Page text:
The Girls’ Network

Author - Marianne O'Sullivan

Date published:

One of the UN Sustainable Development Goals focusses on ensuring quality education and lifelong learning opportunities for all. At the Girls’ Network our mission is to inspire and empower girls (aged 14-19) from the least advantaged communities, by connecting them to a volunteer mentor and a network of professional female role models.  We believe no one should have their future limited by race, gender or parental income, working closely with local schools in Tyne and Wear and Tees Valley, to identify those who need our programme the most.

The charity was founded to help girls facing both the class and the glass ceiling.  Girls are more likely to become NEET*, despite them continuing to outperform boys at GCSE.  We believe that you can’t be what you can’t see, therefore our solution is to provide a successful female mentor who they can relate to and who lives and works where they live, which fosters the thought that they can do that too.  It also helps to retain talent in the region.

We focus on building up resilience and confidence so that when they are exposed to new opportunities, they are equipped and willing to embrace them.  This can have a positive impact on their immediate education but also helps to prepare them for the future world of work.  72% of our North East mentees who responded to our survey in Autumn 2020 and Spring 2021, said that mentoring helped them to focus more at school and 95% said their mentor helped them think more positively about their future.  Many of our girls go on to Russell Group Universities or secure a job in their chosen profession but the true indicator to our success is if every girl feels heard, valued and supported.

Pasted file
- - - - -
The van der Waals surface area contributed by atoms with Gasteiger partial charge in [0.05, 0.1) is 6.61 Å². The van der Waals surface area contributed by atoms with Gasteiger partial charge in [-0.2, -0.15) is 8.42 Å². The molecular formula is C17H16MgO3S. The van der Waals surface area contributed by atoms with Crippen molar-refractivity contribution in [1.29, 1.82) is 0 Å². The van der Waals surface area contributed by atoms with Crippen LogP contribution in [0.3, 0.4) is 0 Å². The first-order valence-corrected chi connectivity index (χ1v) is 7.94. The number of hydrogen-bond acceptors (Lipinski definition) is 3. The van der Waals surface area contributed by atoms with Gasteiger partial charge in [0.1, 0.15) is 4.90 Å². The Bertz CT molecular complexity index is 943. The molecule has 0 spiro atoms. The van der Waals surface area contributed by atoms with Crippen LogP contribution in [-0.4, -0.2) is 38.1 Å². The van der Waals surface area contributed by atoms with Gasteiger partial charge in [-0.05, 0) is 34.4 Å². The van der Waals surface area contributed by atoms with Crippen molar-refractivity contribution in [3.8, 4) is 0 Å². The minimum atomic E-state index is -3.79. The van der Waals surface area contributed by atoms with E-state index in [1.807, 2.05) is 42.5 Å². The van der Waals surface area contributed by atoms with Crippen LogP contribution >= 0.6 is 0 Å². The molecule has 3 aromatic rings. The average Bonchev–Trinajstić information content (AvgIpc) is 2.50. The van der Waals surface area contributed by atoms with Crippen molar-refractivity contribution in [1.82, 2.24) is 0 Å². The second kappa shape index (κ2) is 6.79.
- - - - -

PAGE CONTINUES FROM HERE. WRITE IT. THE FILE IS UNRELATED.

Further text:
When everything stopped due to the pandemic, we continued our inclusive mentoring, according to our message “The future isn’t cancelled”, and converted 70% of the programme to virtual within three weeks of the first lockdown, despite it highlighting the digital divide and its considerable impact on those from the least advantaged communities.  A divide we wish to help overcome by ensuring our mentees become experienced in communicating with a professional virtually, an essential lifelong skill for post-pandemic education and work.

After the formal mentoring year, each mentee becomes an Ambassador for The Girls’ Network, ensuring lifelong peer support.

“I have learnt that there is always something positive in life… you can make a difference to your world and be the person you aspire to be.” Mentee, Tyne & Wear.

*NEET annual brief, Calendar Year 2020 – Explore education statistics – GOV.UK (explore-education-statistics.service.gov.uk)

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